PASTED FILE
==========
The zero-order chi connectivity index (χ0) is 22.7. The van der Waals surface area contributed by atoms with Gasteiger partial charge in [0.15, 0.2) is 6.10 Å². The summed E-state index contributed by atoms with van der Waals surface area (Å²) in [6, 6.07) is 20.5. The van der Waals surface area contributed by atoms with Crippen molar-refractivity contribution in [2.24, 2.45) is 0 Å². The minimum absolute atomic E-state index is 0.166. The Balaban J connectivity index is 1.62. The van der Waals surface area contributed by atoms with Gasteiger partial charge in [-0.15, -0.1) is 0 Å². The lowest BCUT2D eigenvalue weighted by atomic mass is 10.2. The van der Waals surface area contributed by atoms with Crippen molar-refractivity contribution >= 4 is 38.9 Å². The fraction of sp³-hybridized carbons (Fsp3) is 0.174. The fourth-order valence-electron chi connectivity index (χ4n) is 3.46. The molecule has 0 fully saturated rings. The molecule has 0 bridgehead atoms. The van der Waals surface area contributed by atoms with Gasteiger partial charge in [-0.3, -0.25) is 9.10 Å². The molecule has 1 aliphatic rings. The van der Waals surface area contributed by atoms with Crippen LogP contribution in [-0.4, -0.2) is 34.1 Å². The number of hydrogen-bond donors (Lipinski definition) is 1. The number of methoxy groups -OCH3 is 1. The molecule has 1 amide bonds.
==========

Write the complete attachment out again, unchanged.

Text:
The zero-order chi connectivity index (χ0) is 22.7. The van der Waals surface area contributed by atoms with Gasteiger partial charge in [0.15, 0.2) is 6.10 Å². The summed E-state index contributed by atoms with van der Waals surface area (Å²) in [6, 6.07) is 20.5. The van der Waals surface area contributed by atoms with Crippen molar-refractivity contribution in [2.24, 2.45) is 0 Å². The minimum absolute atomic E-state index is 0.166. The Balaban J connectivity index is 1.62. The van der Waals surface area contributed by atoms with Gasteiger partial charge in [-0.15, -0.1) is 0 Å². The lowest BCUT2D eigenvalue weighted by atomic mass is 10.2. The van der Waals surface area contributed by atoms with Crippen molar-refractivity contribution >= 4 is 38.9 Å². The fraction of sp³-hybridized carbons (Fsp3) is 0.174. The fourth-order valence-electron chi connectivity index (χ4n) is 3.46. The molecule has 0 fully saturated rings. The molecule has 0 bridgehead atoms. The van der Waals surface area contributed by atoms with Gasteiger partial charge in [-0.3, -0.25) is 9.10 Å². The molecule has 1 aliphatic rings. The van der Waals surface area contributed by atoms with Crippen LogP contribution in [-0.4, -0.2) is 34.1 Å². The number of hydrogen-bond donors (Lipinski definition) is 1. The number of methoxy groups -OCH3 is 1. The molecule has 1 amide bonds.